Vodafone is revealing the existence of secret wires that allow government agencies to directly access conversations on its networks. The surprise revelations are contained within a 40,000 word document published today, designed to shed light on surveillance in the 29 countries that Vodafone operates in worldwide. Countries like Albania, Egypt, Hungary, India, Malta, Qatar, Romania, South Africa, and Turkey all prohibit carriers to disclose any details of wiretapping, so Vodafone isn’t revealing the exact details of the governments involved in monitoring communications in such a direct way.

Direct-access systems do not require a warrant

The snooping confirms fears that telecommunications companies have been forced to implement secret wires to provide direct access to government agencies. "These are the nightmare scenarios that we were imagining," said Gus Hosein, executive director of Privacy International, in a statement to The Guardian. The direct-access systems do not require a warrant, allowing government agencies to snoop at any time without justification. Vodafone is now calling on governments to axe the direct-access pipes, and to "amend legislation which enables agencies and authorities to access an operator’s communications infrastructure without the knowledge and direct control of the operator."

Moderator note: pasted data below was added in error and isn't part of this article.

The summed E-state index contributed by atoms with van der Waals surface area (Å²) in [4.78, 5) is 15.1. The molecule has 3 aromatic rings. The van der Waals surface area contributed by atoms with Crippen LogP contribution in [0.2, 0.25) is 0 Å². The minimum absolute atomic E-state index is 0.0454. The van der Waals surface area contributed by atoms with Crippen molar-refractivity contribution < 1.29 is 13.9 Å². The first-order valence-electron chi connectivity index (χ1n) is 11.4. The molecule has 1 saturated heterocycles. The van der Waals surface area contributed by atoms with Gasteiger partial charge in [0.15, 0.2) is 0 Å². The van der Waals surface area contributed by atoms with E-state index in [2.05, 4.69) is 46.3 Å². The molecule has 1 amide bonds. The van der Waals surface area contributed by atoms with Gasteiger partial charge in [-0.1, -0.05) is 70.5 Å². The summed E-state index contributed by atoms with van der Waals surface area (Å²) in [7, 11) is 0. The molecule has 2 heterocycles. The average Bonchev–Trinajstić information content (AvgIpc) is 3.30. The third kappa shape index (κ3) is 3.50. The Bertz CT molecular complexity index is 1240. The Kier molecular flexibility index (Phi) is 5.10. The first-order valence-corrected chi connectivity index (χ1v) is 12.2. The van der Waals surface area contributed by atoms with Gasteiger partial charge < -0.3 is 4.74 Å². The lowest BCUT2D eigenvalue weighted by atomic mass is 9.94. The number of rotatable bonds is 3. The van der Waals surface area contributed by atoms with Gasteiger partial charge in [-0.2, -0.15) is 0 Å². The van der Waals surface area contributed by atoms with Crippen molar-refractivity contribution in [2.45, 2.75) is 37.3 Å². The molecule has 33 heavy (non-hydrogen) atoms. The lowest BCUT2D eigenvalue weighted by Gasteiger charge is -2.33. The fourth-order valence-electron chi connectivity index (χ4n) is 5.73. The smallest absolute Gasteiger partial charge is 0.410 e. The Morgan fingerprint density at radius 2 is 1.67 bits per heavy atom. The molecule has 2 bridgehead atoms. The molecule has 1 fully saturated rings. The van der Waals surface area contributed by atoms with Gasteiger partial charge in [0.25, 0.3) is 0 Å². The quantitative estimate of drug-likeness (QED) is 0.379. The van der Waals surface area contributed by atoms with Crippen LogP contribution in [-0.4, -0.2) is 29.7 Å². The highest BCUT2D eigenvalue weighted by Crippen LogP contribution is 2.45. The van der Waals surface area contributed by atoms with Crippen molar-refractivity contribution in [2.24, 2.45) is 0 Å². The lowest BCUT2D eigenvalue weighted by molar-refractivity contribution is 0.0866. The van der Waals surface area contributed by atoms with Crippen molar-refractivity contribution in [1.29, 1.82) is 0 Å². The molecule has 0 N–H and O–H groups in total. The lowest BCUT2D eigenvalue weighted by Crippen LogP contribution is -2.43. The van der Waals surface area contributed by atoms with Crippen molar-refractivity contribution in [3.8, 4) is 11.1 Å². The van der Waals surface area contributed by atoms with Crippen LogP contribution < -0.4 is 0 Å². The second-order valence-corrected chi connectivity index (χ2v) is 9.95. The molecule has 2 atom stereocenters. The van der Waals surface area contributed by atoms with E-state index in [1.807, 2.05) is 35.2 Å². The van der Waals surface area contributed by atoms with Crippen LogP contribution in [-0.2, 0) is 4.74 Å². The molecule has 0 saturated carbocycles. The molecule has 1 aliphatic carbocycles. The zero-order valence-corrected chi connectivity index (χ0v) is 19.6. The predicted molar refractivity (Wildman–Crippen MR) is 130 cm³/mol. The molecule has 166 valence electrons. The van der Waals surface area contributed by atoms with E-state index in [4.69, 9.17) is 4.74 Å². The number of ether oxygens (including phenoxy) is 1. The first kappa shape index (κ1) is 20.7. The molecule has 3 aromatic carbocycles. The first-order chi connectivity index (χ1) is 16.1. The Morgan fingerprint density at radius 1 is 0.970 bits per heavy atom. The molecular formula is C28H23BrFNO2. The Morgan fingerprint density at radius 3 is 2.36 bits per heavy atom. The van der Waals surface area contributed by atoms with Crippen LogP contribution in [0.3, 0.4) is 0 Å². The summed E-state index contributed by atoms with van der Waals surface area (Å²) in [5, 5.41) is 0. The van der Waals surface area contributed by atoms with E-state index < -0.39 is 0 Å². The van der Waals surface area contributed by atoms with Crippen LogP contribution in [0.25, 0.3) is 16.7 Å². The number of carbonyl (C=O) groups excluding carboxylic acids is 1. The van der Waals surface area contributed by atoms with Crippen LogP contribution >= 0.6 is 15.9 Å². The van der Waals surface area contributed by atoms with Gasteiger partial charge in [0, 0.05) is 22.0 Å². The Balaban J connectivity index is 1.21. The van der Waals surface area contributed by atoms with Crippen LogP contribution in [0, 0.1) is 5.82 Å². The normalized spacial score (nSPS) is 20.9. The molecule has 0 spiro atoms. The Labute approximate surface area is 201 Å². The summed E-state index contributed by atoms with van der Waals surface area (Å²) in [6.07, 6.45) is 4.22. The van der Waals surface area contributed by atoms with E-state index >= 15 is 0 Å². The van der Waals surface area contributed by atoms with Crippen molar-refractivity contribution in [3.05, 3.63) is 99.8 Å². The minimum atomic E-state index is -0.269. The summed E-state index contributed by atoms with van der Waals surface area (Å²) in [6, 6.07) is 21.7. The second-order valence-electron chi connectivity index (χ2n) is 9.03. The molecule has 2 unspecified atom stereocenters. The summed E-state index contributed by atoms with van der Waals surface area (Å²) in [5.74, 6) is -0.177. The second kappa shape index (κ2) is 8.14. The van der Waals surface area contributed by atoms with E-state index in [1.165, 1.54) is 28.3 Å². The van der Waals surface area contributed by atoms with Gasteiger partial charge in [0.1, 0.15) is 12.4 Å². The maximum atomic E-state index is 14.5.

The timing of Vodafone’s report comes almost exactly a year after former NSA contractor Edward Snowden started releasing documents showing the extent of US and foreign government surveillance. Some of Snowden’s leaked documents revealed that Vodafone and other telecommunications companies had secretly granted Britain's spy agency, GCHQ, access to a network of undersea cables. Vodafone admits that government requests are often processed "blind" without information on their context due to the secrecy involved, making it difficult to challenge government demands. "We are making a call to end direct access as a means of government agencies obtaining people's communication data," says Vodafone's group privacy officer, Stephen Deadman, in a statement to The Guardian. "Without an official warrant, there is no external visibility. If we receive a demand we can push back against the agency. The fact that a government has to issue a piece of paper is an important constraint on how powers are used."